Dearica Hamby hits 3,000 points in Sparks’ loss to Lynx

Dearica Hamby hits 3,000 points in Sparks’ loss to Lynx

Los Angeles Sparks forward Dearica Hamby reached a career milestone in her team’s loss to the Minnesota Lynx when she scored her 3,000th point during Tuesday night’s game. Despite Hamby’s personal performance, the Sparks lost 82-67 to the Lynx at Arena, continuing a challenging season for the team.

Minnesota, which was without star forward Napheesa Collier for the second consecutive game, never trailed. The Lynx built a 15-point lead in the first quarter and extended it to as many as 25 as the game went on. Bridget Carleton led Minnesota with 16 points, while Dorka Juhasz set a season-high 15 points, effectively making up for Collier’s absence.

“Obviously a game where we were outmatched and better coached,” Sparks coach Curt Miller said after the game, as reported by Benjamin Royer of the Los Angeles Times. “That’s why Minnesota is one of the top three teams in the league right now — their execution, their pace, their screening and their physicality have been impressive all year.”

The Sparks, now 5-17, ended an eight-game losing streak with a win over the Las Vegas Aces last Friday, but have struggled to maintain that momentum.

Dearica Hamby was the top scorer between Sparks and Lynx

LA Sparks forward Dearica Hamby (5) throws the ball against Minnesota Lynx defender Natisha Hiedeman (2) and forward Alissa Pili (35) in the second half.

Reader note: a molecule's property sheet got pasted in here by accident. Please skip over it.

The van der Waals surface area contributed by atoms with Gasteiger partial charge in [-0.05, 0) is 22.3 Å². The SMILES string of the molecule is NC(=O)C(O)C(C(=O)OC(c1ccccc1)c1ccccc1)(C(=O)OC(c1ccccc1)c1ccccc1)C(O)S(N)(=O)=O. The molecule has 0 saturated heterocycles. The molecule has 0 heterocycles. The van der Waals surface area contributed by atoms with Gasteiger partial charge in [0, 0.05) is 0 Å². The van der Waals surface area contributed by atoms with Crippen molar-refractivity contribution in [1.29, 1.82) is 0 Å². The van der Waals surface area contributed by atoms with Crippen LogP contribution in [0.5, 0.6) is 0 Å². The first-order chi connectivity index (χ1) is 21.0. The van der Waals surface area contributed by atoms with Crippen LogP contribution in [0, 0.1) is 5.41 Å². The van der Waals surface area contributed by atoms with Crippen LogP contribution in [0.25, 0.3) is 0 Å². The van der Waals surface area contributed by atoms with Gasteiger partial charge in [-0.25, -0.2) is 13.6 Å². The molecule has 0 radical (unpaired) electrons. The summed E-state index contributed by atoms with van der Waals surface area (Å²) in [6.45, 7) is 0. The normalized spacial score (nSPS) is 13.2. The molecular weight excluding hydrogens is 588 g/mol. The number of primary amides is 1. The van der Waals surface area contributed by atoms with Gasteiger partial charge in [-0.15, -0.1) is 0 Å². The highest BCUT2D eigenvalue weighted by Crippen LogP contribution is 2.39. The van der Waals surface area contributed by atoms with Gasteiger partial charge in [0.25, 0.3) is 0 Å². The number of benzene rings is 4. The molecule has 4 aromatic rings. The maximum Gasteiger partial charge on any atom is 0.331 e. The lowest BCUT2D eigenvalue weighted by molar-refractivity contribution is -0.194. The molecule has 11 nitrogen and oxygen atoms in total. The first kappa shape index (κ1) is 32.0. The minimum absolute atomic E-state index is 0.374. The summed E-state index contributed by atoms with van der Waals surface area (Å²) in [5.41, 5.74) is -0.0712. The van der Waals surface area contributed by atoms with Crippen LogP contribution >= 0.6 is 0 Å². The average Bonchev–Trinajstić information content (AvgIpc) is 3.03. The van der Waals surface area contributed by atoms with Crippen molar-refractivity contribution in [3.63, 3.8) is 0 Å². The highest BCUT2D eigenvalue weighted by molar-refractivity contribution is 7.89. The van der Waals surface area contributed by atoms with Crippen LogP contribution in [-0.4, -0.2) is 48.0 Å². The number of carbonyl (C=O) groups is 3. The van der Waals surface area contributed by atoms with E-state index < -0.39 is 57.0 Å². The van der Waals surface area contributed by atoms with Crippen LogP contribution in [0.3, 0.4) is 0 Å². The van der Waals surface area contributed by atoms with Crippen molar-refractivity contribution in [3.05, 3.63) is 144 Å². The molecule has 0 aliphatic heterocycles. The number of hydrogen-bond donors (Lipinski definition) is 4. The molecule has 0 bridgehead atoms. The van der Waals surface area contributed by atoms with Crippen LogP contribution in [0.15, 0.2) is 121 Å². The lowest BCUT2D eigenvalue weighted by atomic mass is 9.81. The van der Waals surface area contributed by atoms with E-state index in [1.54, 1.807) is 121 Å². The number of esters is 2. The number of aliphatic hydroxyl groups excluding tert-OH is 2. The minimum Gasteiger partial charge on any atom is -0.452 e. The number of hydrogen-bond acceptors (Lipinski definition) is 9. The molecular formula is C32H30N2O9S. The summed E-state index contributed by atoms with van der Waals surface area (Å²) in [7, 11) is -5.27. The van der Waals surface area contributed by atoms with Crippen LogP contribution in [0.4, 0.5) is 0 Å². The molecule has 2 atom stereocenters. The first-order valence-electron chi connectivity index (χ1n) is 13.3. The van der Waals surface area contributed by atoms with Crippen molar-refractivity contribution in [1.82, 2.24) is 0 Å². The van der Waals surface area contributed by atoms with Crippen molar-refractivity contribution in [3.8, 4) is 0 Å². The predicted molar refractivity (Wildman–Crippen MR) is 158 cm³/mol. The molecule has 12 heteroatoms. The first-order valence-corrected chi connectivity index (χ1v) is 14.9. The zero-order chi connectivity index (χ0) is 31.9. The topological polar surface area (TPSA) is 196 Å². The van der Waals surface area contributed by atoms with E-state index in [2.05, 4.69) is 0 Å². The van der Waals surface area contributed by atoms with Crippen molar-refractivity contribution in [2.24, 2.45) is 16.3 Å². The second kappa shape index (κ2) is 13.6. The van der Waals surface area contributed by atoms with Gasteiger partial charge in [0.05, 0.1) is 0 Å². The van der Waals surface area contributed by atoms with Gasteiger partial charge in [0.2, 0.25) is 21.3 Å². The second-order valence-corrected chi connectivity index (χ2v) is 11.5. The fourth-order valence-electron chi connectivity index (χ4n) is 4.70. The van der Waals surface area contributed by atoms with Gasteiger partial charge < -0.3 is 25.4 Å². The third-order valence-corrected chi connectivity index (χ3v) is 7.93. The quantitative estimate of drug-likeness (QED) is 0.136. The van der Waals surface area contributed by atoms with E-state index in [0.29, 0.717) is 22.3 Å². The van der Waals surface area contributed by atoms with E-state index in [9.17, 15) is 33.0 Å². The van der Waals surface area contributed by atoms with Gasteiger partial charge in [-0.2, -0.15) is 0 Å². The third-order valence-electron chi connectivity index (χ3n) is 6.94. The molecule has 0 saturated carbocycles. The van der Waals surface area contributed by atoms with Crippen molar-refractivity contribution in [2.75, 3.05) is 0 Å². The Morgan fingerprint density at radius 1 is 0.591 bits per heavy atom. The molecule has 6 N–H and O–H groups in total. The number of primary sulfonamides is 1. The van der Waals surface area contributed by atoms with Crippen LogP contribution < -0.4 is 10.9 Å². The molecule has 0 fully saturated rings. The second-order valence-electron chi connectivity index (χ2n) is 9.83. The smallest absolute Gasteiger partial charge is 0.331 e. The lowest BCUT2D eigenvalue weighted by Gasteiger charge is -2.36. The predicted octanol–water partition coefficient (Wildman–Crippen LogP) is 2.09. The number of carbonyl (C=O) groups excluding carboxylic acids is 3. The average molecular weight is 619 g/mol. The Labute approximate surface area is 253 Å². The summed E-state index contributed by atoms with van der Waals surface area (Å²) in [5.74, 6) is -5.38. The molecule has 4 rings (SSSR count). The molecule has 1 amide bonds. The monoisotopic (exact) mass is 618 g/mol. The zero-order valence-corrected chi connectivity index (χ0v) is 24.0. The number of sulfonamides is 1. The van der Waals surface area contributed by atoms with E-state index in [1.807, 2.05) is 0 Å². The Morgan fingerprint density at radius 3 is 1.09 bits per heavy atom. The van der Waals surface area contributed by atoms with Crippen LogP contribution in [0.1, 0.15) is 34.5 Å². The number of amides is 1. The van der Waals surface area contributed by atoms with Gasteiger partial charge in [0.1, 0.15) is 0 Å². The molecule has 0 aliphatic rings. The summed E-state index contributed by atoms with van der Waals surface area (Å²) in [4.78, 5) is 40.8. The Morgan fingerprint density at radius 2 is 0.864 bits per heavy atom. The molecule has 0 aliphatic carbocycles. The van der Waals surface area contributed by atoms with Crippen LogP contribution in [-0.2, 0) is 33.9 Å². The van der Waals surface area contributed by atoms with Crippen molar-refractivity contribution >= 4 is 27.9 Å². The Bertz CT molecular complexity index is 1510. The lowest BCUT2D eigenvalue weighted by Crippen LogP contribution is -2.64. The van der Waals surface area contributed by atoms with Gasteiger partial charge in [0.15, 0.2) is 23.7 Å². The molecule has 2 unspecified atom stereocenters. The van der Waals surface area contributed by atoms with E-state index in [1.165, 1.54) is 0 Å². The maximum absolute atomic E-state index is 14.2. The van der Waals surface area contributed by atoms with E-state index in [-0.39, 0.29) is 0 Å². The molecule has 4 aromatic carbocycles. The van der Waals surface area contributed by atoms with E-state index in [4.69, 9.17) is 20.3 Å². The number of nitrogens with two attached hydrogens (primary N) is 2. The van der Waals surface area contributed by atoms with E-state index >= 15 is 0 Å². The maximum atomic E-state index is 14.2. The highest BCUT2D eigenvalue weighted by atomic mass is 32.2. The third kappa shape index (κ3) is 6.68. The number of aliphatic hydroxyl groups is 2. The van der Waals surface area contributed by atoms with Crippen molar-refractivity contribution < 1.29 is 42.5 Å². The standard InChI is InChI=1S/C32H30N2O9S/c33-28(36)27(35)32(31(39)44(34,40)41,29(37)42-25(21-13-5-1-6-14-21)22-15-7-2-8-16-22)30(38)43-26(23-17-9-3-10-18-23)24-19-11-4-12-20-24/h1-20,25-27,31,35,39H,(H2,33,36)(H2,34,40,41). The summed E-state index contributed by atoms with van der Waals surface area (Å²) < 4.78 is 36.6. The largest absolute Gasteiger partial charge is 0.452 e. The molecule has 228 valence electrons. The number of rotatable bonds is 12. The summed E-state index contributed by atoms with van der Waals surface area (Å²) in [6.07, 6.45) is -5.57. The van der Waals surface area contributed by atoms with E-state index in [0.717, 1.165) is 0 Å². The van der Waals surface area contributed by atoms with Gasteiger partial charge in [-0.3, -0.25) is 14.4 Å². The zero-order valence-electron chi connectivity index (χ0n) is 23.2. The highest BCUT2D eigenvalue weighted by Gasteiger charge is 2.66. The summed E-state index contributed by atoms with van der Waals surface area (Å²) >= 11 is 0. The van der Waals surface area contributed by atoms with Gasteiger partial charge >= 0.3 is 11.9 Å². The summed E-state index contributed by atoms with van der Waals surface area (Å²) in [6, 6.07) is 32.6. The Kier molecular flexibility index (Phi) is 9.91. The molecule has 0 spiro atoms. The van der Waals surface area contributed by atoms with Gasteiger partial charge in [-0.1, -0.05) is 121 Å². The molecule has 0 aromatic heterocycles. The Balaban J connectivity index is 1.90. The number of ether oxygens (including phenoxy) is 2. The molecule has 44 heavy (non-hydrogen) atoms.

© Kirby Lee-USA TODAY Sports

Hamby was the leading scorer with 18 points, reaching her 3,000-point milestone, but Minnesota’s dominance was evident throughout the game. Hamby recognized the need for experienced leaders to set the tone early in games.

“I had to start with toughness and physicality from the beginning of the game,” Hamby said. “As a professional, you kind of learn on your own, but when you have to lead, I think I have to be more conscious of the tone I set from the beginning.”

The Lynx took control early, forcing Miller to take two timeouts in the first quarter when Minnesota’s Alissa Pili and Cecilia Zandalasin hit back-to-back three-pointers to put the Sparks behind 29-16. Despite cutting the deficit to five points in the second quarter, the Sparks finished the half trailing by 16 points and saw the gap grow to 25 points midway through the third quarter.

Sparks forward Azurá Stevens made her first start since returning from left arm surgery in March, scoring nine points and grabbing six rebounds.

“I feel good,” Stevens said. “It’s a shortened season, so I’ve been taking reps in practice. … I’m still getting used to the physicality of the game and getting my arm involved.”

The Sparks continued to struggle with turnovers, committing 18 turnovers that led to 22 points for Minnesota. The Lynx capitalized on their accuracy, hitting 50% of their shots from beyond the three-point line, while the Sparks struggled, hitting just 3 of 20 from beyond the arc.

“We’ve talked a lot about the difference between winning and losing here,” Miller said. “Our difference is different than a lot of other teams in this league. And that’s why you have to bring your toughness, your energy and your physicality – every night.”